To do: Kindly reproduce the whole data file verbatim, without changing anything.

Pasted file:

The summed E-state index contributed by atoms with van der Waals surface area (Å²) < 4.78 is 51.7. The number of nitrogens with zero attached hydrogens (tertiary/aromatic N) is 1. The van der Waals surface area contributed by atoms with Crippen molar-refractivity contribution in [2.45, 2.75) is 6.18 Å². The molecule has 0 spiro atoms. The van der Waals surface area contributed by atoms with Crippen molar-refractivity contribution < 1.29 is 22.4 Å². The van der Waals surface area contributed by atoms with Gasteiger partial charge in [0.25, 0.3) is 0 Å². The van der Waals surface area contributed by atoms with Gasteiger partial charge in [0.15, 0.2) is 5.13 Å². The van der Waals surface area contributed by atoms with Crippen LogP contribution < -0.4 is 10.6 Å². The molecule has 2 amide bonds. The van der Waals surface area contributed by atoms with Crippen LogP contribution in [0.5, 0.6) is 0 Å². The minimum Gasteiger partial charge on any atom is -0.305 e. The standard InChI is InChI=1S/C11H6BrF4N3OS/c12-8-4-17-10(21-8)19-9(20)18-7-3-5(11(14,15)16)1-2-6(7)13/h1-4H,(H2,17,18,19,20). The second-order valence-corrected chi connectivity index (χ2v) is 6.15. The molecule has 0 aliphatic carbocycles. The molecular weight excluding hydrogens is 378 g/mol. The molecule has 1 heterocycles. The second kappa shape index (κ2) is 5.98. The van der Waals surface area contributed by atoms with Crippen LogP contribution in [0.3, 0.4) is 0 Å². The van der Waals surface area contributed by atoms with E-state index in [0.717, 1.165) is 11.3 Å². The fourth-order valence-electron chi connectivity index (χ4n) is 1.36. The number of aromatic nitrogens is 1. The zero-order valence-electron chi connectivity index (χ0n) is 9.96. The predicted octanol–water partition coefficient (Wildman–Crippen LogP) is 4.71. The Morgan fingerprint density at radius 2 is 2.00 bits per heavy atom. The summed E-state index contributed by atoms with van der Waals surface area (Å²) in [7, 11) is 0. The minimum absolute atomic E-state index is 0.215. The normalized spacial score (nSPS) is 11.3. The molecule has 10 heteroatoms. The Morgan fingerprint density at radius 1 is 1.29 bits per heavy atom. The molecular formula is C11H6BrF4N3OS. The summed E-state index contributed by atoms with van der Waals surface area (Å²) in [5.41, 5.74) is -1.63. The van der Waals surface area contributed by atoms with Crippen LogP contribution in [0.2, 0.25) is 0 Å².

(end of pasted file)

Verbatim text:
The summed E-state index contributed by atoms with van der Waals surface area (Å²) < 4.78 is 51.7. The number of nitrogens with zero attached hydrogens (tertiary/aromatic N) is 1. The van der Waals surface area contributed by atoms with Crippen molar-refractivity contribution in [2.45, 2.75) is 6.18 Å². The molecule has 0 spiro atoms. The van der Waals surface area contributed by atoms with Crippen molar-refractivity contribution < 1.29 is 22.4 Å². The van der Waals surface area contributed by atoms with Gasteiger partial charge in [0.25, 0.3) is 0 Å². The van der Waals surface area contributed by atoms with Gasteiger partial charge in [0.15, 0.2) is 5.13 Å². The van der Waals surface area contributed by atoms with Crippen LogP contribution < -0.4 is 10.6 Å². The molecule has 2 amide bonds. The van der Waals surface area contributed by atoms with Crippen LogP contribution in [0.5, 0.6) is 0 Å². The minimum Gasteiger partial charge on any atom is -0.305 e. The standard InChI is InChI=1S/C11H6BrF4N3OS/c12-8-4-17-10(21-8)19-9(20)18-7-3-5(11(14,15)16)1-2-6(7)13/h1-4H,(H2,17,18,19,20). The second-order valence-corrected chi connectivity index (χ2v) is 6.15. The molecule has 0 aliphatic carbocycles. The molecular weight excluding hydrogens is 378 g/mol. The molecule has 1 heterocycles. The second kappa shape index (κ2) is 5.98. The van der Waals surface area contributed by atoms with Crippen LogP contribution in [0.3, 0.4) is 0 Å². The van der Waals surface area contributed by atoms with E-state index in [0.717, 1.165) is 11.3 Å². The fourth-order valence-electron chi connectivity index (χ4n) is 1.36. The number of aromatic nitrogens is 1. The zero-order valence-electron chi connectivity index (χ0n) is 9.96. The predicted octanol–water partition coefficient (Wildman–Crippen LogP) is 4.71. The Morgan fingerprint density at radius 2 is 2.00 bits per heavy atom. The summed E-state index contributed by atoms with van der Waals surface area (Å²) in [7, 11) is 0. The minimum absolute atomic E-state index is 0.215. The normalized spacial score (nSPS) is 11.3. The molecule has 10 heteroatoms. The Morgan fingerprint density at radius 1 is 1.29 bits per heavy atom. The molecular formula is C11H6BrF4N3OS. The summed E-state index contributed by atoms with van der Waals surface area (Å²) in [5.41, 5.74) is -1.63. The van der Waals surface area contributed by atoms with Crippen LogP contribution in [0.2, 0.25) is 0 Å².